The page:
Doctors place little value on patients’ perspectives, jarring survey shows

CAMBRIDGE, United Kingdom — It can be a difficult chore to advocate for yourself in the doctor’s office — especially when what you have to say doesn’t carry the weight that it probably should. According to a new study, many doctors place minimal importance on patients’ perspectives during diagnosis, a practice that may need reassessment.

The research, conducted by a team from the University of Cambridge and King’s College London, examines how clinicians value different types of evidence when making diagnoses. Surprisingly, only four percent of the doctors surveyed considered patients’ self-assessments as one of the top three valuable sources of evidence, out of 13 types.

Additionally, the study uncovered a gender bias in diagnosis. Female patients were more frequently told that mental factors, such as stress, were causing or worsening their symptoms. Moreover, male clinicians were more likely to suggest that patients were exaggerating their symptoms.

A patient interviewed for the study expressed that feeling disbelieved and disregarded by their doctor created a “very unsafe environment.” This sentiment underscores the need for medical professionals to evolve beyond the outdated “paternalistic” mindset of “doctor knows best” and to start valuing patients’ views.

Woman having conversation with her doctor
Doctors should be making an effort to work in a “collaborative” way with patients, researchers say. (Photo by Unsplash+ in collaboration with Getty Images)

The study involved over a thousand doctors and patients and focused on neuropsychiatric lupus as an example. It’s a challenging disease to diagnose, and the research assessed how clinicians weigh 13 different types of evidence, including brain scans, observations from family and friends, and patients’ self-assessments. Nearly half of the patients reported that their doctors seldom asked for their disease assessments, although some patients had positive experiences with doctors valuing their opinions.

Most doctors rated their assessments as the highest, despite admitting uncertainty in diagnosing symptoms like headaches, hallucinations, and depression. These “neuropsychiatric” symptoms, often misdiagnosed, can lead to lower quality of life and earlier death.

The study highlights one patient’s experience of feeling “degraded and dehumanized” by their doctor’s disbelief. The patient emphasized the danger of disregarding patients’ expertise on their own bodies.

Prior research shows that a doctor listens to a patient’s concerns for just 11 seconds before cutting them off. The same study also found that only a third of doctors give their patients adequate time to speak during a visit.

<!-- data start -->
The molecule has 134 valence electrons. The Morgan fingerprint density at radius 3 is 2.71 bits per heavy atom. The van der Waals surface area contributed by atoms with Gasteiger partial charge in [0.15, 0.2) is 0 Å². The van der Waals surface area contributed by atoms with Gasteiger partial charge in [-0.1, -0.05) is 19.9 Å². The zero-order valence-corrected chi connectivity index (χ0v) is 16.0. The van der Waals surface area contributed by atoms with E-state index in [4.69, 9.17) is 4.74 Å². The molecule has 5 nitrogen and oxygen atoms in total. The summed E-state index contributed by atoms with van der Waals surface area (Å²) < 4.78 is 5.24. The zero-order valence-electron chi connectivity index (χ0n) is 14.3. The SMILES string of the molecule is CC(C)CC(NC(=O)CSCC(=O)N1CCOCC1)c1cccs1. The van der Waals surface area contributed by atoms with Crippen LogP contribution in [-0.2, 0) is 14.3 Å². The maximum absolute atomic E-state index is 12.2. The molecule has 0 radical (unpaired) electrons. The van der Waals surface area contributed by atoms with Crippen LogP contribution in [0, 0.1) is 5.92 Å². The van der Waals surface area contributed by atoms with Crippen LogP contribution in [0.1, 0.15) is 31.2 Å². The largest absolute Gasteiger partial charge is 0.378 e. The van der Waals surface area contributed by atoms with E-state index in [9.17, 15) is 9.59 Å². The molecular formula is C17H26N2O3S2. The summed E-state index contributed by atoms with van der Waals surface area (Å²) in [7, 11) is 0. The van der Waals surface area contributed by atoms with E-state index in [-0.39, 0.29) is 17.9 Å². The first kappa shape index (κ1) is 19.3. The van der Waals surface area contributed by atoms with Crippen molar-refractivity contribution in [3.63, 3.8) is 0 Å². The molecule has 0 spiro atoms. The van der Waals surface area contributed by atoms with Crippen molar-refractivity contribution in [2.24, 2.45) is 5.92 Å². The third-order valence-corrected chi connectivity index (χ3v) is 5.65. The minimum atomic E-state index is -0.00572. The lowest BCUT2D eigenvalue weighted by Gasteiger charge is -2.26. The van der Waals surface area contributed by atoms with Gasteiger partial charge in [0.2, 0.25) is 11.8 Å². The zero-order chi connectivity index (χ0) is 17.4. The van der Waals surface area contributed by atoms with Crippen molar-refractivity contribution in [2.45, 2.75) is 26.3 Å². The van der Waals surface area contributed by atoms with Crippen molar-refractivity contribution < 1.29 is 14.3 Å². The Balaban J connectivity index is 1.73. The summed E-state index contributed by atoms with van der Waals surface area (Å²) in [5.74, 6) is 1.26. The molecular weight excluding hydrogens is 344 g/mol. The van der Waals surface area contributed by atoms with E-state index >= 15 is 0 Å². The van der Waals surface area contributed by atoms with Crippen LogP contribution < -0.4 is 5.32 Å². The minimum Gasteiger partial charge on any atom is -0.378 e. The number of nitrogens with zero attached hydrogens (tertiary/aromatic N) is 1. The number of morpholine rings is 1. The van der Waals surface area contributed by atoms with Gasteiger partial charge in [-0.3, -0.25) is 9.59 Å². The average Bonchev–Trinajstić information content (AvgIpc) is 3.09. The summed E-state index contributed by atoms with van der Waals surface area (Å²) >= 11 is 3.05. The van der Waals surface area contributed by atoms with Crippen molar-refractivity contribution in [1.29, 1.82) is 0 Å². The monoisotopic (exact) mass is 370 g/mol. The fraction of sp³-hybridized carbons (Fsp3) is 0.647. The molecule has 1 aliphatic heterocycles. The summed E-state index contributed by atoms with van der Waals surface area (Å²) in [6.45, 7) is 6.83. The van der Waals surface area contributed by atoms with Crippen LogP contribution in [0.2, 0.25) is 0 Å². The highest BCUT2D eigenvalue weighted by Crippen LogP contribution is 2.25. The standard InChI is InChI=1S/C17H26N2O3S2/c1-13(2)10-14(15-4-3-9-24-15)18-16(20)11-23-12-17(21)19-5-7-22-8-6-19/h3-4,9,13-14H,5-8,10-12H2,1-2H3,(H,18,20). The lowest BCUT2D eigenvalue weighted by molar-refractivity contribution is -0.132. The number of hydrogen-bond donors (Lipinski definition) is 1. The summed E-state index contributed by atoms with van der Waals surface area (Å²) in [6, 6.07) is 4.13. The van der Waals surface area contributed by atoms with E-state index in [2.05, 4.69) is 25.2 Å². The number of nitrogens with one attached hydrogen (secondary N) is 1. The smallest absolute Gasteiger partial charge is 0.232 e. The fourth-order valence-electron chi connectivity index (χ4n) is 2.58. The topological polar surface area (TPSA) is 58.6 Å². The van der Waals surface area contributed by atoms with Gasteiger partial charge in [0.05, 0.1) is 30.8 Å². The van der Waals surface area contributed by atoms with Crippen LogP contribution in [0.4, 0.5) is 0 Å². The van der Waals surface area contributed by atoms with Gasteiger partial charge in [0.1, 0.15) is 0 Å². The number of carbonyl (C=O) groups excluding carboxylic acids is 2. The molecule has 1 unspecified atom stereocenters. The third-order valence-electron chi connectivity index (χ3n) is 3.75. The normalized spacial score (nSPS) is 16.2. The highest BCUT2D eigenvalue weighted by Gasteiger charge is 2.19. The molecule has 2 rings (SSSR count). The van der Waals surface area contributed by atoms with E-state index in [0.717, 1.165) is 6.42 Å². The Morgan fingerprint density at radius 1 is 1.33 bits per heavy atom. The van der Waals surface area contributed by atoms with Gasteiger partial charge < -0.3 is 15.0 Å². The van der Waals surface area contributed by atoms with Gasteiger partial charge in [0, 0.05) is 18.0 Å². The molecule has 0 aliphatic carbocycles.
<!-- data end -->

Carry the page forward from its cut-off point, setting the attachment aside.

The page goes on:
While some medical professionals, especially nurses and psychiatrists, highly value patient opinions, the study suggests a broader need for a shift in approach.

“It’s time to move on from the paternalistic, and often dangerous, ‘doctor knows best’ to a more equal relationship where the patients with lived experiences and the doctors with learnt experiences work more collaboratively,” says Sue Farrington, Co-Chair of the Rare Autoimmune Rheumatic Disease Alliance, in a media release.

The study also notes that personal characteristics, like ethnicity and gender, sometimes influence diagnoses. Female patients, for instance, were often told their symptoms were psychosomatic.

“It’s incredibly important that we listen to and value patients’ insights and their own interpretations of their symptoms, particularly those with long-standing diseases – after all, they are the people that know what it is like to live with their condition,” adds the study’s lead author, Dr. Melanie Sloan from the Department of Public Health and Primary Care at the University of Cambridge. “But we also need to make sure that clinicians have the time to fully explore each patient’s symptoms, something that is challenging within the constraints of current health systems.”

The authors acknowledge that patients might sometimes misinterpret their symptoms, but they argue for the benefits of incorporating patients’ insights into diagnostic decisions. This is particularly crucial for conditions like neuropsychiatric lupus, where diagnostic tests often provide limited information.

“No human being is always going to be able to accurately pinpoint the cause of symptoms, and patients and clinicians can both get this wrong,” concludes Dr. Tom Pollak, a senior author of the study. “But combining and valuing both views, especially when the diagnostic tests aren’t advanced enough to always detect these diseases, may reduce misdiagnoses and improve clinician and patient relationships, which in turn leads to more trust and more openness in symptom reporting.”

The findings are published in the journal Rheumatology.

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South West News Service writer James Gamble contributed to this report.

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